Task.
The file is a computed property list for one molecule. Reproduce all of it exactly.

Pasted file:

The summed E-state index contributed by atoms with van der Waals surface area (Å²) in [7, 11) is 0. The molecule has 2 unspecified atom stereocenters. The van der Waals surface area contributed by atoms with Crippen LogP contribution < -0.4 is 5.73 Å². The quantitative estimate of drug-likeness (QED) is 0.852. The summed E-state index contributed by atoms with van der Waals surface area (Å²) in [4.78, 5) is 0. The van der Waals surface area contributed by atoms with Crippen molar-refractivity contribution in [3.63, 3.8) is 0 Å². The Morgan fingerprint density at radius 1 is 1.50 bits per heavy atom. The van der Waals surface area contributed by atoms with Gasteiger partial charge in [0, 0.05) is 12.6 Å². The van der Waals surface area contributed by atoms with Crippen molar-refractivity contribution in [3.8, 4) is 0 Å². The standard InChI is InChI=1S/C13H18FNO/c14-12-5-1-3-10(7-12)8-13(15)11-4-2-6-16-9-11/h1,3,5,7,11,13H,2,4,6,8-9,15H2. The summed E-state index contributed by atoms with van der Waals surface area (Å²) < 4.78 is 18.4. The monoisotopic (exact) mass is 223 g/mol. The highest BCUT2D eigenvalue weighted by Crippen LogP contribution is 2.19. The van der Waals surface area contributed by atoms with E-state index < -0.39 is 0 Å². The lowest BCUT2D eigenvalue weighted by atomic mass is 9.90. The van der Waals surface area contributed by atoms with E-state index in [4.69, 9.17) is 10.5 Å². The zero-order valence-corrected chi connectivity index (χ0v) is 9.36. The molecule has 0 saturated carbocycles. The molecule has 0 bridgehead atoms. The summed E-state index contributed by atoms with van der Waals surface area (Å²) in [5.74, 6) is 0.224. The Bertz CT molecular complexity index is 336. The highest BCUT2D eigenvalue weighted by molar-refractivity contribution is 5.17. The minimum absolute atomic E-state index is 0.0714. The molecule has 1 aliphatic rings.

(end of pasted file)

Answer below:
The summed E-state index contributed by atoms with van der Waals surface area (Å²) in [7, 11) is 0. The molecule has 2 unspecified atom stereocenters. The van der Waals surface area contributed by atoms with Crippen LogP contribution < -0.4 is 5.73 Å². The quantitative estimate of drug-likeness (QED) is 0.852. The summed E-state index contributed by atoms with van der Waals surface area (Å²) in [4.78, 5) is 0. The van der Waals surface area contributed by atoms with Crippen molar-refractivity contribution in [3.63, 3.8) is 0 Å². The Morgan fingerprint density at radius 1 is 1.50 bits per heavy atom. The van der Waals surface area contributed by atoms with Gasteiger partial charge in [0, 0.05) is 12.6 Å². The van der Waals surface area contributed by atoms with Crippen molar-refractivity contribution in [3.8, 4) is 0 Å². The standard InChI is InChI=1S/C13H18FNO/c14-12-5-1-3-10(7-12)8-13(15)11-4-2-6-16-9-11/h1,3,5,7,11,13H,2,4,6,8-9,15H2. The summed E-state index contributed by atoms with van der Waals surface area (Å²) < 4.78 is 18.4. The monoisotopic (exact) mass is 223 g/mol. The highest BCUT2D eigenvalue weighted by Crippen LogP contribution is 2.19. The van der Waals surface area contributed by atoms with E-state index < -0.39 is 0 Å². The lowest BCUT2D eigenvalue weighted by atomic mass is 9.90. The van der Waals surface area contributed by atoms with E-state index in [4.69, 9.17) is 10.5 Å². The zero-order valence-corrected chi connectivity index (χ0v) is 9.36. The molecule has 0 saturated carbocycles. The molecule has 0 bridgehead atoms. The summed E-state index contributed by atoms with van der Waals surface area (Å²) in [5.74, 6) is 0.224. The Bertz CT molecular complexity index is 336. The highest BCUT2D eigenvalue weighted by molar-refractivity contribution is 5.17. The minimum absolute atomic E-state index is 0.0714. The molecule has 1 aliphatic rings.